Dear Prudence: Recently, my partner’s lifelong best friend and his wife were killed in a car accident, leaving us with custody of both of their children. They are two wonderful girls ages 4 and 2 and we love them dearly and are happy to have them. Both of them are comfortable with us since we spent a great deal of time together before their parents passed away, but we did not have any children of our own and we are taking a crash course in parenting.
At this moment, I have two main concerns. One of them is that we are not sure how to help them understand what has happened.
My partner and I are confirmed atheists, and although our friends were not seriously religious, they did have some spiritual beliefs, and we are not sure whether they would want us to teach their daughters that they’ve gone to heaven or follow our own instincts to say that even though mom and dad loved them more than anything, they’re simply not coming back.
Another concern is that before this happened, my partner and I were trying to conceive a child of our own. We’ve decided it’s best to hold off on this for a while because we believe it would be too much for the girls (and us at this moment) to handle after such a loss. How much time does it take for a child to adjust to such a thing? Should we give up on the idea at present?
Prudence says: What a crushing loss for these tiny girls to absorb. Amid this tragedy, they are lucky that you and your partner are there to provide them with love and security.
Making such guardianship arrangements is a responsibility of parenthood; let this be a spur to those who haven’t done so. As your case illustrates, the best guardians might not be family members, but dear and trusted friends.
You now have a large task ahead in becoming an instant family and creating a good life for two confused and frightened little girls.
For advice on what you should tell them, and what you should do about expanding your family, I turned to David Schonfeld, director of the National Center for School Crisis and Bereavement at St. Christopher’s Hospital for Children.
He said there are four painful but essential truths that have to be conveyed age-appropriately to children who have suffered such a loss: Death is irreversible; all life functions end completely at death; everything alive eventually dies; there are physical reasons someone dies. Schonfeld is co-author of a pamphlet that gives instruction on how to explain these difficult concepts.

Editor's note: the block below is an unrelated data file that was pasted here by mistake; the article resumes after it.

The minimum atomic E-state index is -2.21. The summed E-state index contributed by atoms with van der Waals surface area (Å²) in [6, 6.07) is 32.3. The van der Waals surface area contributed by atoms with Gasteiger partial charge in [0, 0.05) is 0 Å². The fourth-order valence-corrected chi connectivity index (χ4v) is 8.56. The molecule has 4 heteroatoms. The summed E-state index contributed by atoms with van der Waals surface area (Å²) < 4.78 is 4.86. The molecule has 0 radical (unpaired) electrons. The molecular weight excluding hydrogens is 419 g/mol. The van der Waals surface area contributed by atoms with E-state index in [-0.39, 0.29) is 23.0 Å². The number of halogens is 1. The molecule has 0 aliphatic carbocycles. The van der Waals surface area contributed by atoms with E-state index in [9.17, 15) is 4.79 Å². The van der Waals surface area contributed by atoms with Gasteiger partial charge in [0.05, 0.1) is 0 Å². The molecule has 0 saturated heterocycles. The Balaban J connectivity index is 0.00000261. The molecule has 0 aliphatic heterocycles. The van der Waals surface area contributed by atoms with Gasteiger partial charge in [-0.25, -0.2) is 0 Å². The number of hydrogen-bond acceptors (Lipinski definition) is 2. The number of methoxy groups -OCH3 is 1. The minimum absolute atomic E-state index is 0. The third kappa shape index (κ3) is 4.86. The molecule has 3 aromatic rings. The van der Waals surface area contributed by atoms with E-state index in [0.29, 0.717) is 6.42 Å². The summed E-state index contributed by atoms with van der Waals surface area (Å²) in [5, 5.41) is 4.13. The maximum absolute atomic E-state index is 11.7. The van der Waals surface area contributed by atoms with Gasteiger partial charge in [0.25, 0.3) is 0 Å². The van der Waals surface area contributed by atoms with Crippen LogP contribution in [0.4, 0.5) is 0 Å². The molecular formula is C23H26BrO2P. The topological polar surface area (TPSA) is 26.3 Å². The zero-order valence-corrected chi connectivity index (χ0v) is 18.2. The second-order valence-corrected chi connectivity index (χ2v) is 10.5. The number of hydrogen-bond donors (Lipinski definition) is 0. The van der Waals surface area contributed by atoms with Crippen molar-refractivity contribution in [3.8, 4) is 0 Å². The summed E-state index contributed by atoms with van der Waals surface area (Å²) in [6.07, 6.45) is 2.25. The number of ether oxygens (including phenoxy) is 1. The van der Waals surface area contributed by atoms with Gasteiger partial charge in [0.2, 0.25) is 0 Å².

While acknowledging people’s belief in heaven, he says conveying that to children, especially very young ones, can cause tremendous confusion. It’s difficult to grasp the idea that your parents no longer exist here, but are in some other realm out of reach.
Since you and your partner are atheists, and your late friends didn’t have a strong religious tradition, I think you should follow your own instincts about keeping things simple and factual. The girls’ parents knew of your lack of religious belief and still chose you. As the girls grow up, if they develop an interest in religion, you can decide the best way to respect and foster that.
You do not mention that you are under the immediate pressure of a biological clock, so I agree with Schonfeld when he says now is the time to focus on making yourselves a family and seeing the girls through a traumatic transition. After you feel settled into being a unit, for which there isn’t a timetable, you and your partner can explore the question of whether you want to add another child and when.
Bear in mind that the loss your girls have suffered is something they will deal with for the long term. It won’t always be the primary focus as it is now for everyone, but it will echo through the years. Schonfeld says that with the help of the strong, loving, committed family you will be, the loss the girls suffered will simply be a part of their understanding of themselves, and will not keep them from forging happy lives.
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